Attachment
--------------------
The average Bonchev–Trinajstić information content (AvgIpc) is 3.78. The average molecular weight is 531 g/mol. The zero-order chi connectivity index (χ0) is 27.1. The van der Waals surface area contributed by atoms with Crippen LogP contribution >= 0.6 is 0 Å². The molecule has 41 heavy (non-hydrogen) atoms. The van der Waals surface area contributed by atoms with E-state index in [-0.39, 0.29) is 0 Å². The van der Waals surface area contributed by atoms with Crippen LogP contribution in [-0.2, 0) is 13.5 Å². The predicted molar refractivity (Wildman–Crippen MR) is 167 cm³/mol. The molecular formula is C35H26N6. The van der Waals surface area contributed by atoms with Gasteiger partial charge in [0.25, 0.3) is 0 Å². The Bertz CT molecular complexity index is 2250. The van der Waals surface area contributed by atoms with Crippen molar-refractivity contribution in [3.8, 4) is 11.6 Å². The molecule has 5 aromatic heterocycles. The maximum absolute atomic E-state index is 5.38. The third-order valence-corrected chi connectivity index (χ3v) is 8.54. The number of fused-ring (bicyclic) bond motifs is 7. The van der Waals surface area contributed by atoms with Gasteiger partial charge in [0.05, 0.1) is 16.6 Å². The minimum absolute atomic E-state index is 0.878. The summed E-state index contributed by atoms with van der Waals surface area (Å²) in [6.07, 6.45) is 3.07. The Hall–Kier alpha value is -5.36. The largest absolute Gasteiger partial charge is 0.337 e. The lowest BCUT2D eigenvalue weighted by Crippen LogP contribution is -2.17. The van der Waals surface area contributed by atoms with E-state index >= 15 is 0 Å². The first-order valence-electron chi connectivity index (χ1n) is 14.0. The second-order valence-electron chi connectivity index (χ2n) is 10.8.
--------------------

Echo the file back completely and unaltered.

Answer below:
The average Bonchev–Trinajstić information content (AvgIpc) is 3.78. The average molecular weight is 531 g/mol. The zero-order chi connectivity index (χ0) is 27.1. The van der Waals surface area contributed by atoms with Crippen LogP contribution >= 0.6 is 0 Å². The molecule has 41 heavy (non-hydrogen) atoms. The van der Waals surface area contributed by atoms with E-state index in [-0.39, 0.29) is 0 Å². The van der Waals surface area contributed by atoms with Crippen LogP contribution in [-0.2, 0) is 13.5 Å². The predicted molar refractivity (Wildman–Crippen MR) is 167 cm³/mol. The molecular formula is C35H26N6. The van der Waals surface area contributed by atoms with Gasteiger partial charge in [0.25, 0.3) is 0 Å². The Bertz CT molecular complexity index is 2250. The van der Waals surface area contributed by atoms with Crippen molar-refractivity contribution in [3.8, 4) is 11.6 Å². The molecule has 5 aromatic heterocycles. The maximum absolute atomic E-state index is 5.38. The third-order valence-corrected chi connectivity index (χ3v) is 8.54. The number of fused-ring (bicyclic) bond motifs is 7. The van der Waals surface area contributed by atoms with Gasteiger partial charge in [0.05, 0.1) is 16.6 Å². The minimum absolute atomic E-state index is 0.878. The summed E-state index contributed by atoms with van der Waals surface area (Å²) in [6.07, 6.45) is 3.07. The Hall–Kier alpha value is -5.36. The largest absolute Gasteiger partial charge is 0.337 e. The lowest BCUT2D eigenvalue weighted by Crippen LogP contribution is -2.17. The van der Waals surface area contributed by atoms with E-state index >= 15 is 0 Å². The first-order valence-electron chi connectivity index (χ1n) is 14.0. The second-order valence-electron chi connectivity index (χ2n) is 10.8.